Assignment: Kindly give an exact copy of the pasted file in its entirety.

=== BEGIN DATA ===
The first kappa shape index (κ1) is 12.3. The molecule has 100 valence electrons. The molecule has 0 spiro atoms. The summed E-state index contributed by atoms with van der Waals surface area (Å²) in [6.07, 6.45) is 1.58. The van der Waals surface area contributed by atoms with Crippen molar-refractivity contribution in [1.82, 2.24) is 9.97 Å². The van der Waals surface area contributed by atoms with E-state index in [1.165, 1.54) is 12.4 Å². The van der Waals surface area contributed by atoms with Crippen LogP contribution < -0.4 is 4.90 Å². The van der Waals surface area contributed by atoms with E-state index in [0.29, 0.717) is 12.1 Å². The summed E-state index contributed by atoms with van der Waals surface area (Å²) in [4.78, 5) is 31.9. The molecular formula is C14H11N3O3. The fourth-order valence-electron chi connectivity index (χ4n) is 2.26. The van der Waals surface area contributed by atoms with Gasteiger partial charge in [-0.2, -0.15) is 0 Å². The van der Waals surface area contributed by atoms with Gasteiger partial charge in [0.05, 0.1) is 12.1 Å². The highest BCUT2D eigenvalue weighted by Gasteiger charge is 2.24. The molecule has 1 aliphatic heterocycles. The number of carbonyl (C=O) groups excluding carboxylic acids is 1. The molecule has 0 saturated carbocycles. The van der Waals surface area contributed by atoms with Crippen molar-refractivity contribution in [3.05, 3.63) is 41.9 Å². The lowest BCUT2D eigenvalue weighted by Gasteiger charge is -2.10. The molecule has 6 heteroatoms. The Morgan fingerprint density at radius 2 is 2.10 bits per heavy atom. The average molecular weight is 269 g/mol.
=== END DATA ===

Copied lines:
The first kappa shape index (κ1) is 12.3. The molecule has 100 valence electrons. The molecule has 0 spiro atoms. The summed E-state index contributed by atoms with van der Waals surface area (Å²) in [6.07, 6.45) is 1.58. The van der Waals surface area contributed by atoms with Crippen molar-refractivity contribution in [1.82, 2.24) is 9.97 Å². The van der Waals surface area contributed by atoms with E-state index in [1.165, 1.54) is 12.4 Å². The van der Waals surface area contributed by atoms with Crippen LogP contribution < -0.4 is 4.90 Å². The van der Waals surface area contributed by atoms with E-state index in [0.29, 0.717) is 12.1 Å². The summed E-state index contributed by atoms with van der Waals surface area (Å²) in [4.78, 5) is 31.9. The molecular formula is C14H11N3O3. The fourth-order valence-electron chi connectivity index (χ4n) is 2.26. The van der Waals surface area contributed by atoms with Gasteiger partial charge in [-0.2, -0.15) is 0 Å². The van der Waals surface area contributed by atoms with Gasteiger partial charge in [0.05, 0.1) is 12.1 Å². The highest BCUT2D eigenvalue weighted by Gasteiger charge is 2.24. The molecule has 1 aliphatic heterocycles. The number of carbonyl (C=O) groups excluding carboxylic acids is 1. The molecule has 0 saturated carbocycles. The van der Waals surface area contributed by atoms with Crippen molar-refractivity contribution in [3.05, 3.63) is 41.9 Å². The lowest BCUT2D eigenvalue weighted by Gasteiger charge is -2.10. The molecule has 6 heteroatoms. The Morgan fingerprint density at radius 2 is 2.10 bits per heavy atom. The average molecular weight is 269 g/mol.